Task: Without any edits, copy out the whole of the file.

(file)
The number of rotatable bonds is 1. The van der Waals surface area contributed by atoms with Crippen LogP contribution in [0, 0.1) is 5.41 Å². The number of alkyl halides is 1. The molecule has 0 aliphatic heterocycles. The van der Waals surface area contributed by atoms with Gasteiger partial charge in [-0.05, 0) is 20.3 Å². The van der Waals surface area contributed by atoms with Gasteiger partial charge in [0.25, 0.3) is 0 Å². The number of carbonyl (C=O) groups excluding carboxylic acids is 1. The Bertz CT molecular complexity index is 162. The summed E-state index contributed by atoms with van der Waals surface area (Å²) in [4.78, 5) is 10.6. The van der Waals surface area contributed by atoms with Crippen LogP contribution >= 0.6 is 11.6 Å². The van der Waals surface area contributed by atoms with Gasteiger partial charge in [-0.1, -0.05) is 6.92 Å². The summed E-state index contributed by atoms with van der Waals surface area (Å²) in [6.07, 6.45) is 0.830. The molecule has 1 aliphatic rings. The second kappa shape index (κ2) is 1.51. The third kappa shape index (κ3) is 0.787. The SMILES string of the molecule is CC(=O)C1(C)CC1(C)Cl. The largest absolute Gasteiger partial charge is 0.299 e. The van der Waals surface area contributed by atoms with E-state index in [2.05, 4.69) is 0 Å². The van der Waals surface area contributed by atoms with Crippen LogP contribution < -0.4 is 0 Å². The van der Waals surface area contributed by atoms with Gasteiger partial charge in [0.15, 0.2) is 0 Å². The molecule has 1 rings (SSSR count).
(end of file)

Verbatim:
The number of rotatable bonds is 1. The van der Waals surface area contributed by atoms with Crippen LogP contribution in [0, 0.1) is 5.41 Å². The number of alkyl halides is 1. The molecule has 0 aliphatic heterocycles. The van der Waals surface area contributed by atoms with Gasteiger partial charge in [-0.05, 0) is 20.3 Å². The van der Waals surface area contributed by atoms with Gasteiger partial charge in [0.25, 0.3) is 0 Å². The number of carbonyl (C=O) groups excluding carboxylic acids is 1. The Bertz CT molecular complexity index is 162. The summed E-state index contributed by atoms with van der Waals surface area (Å²) in [4.78, 5) is 10.6. The van der Waals surface area contributed by atoms with Crippen LogP contribution >= 0.6 is 11.6 Å². The van der Waals surface area contributed by atoms with Gasteiger partial charge in [-0.1, -0.05) is 6.92 Å². The summed E-state index contributed by atoms with van der Waals surface area (Å²) in [6.07, 6.45) is 0.830. The molecule has 1 aliphatic rings. The second kappa shape index (κ2) is 1.51. The third kappa shape index (κ3) is 0.787. The SMILES string of the molecule is CC(=O)C1(C)CC1(C)Cl. The largest absolute Gasteiger partial charge is 0.299 e. The van der Waals surface area contributed by atoms with E-state index in [2.05, 4.69) is 0 Å². The van der Waals surface area contributed by atoms with Crippen LogP contribution < -0.4 is 0 Å². The van der Waals surface area contributed by atoms with Gasteiger partial charge in [0.15, 0.2) is 0 Å². The molecule has 1 rings (SSSR count).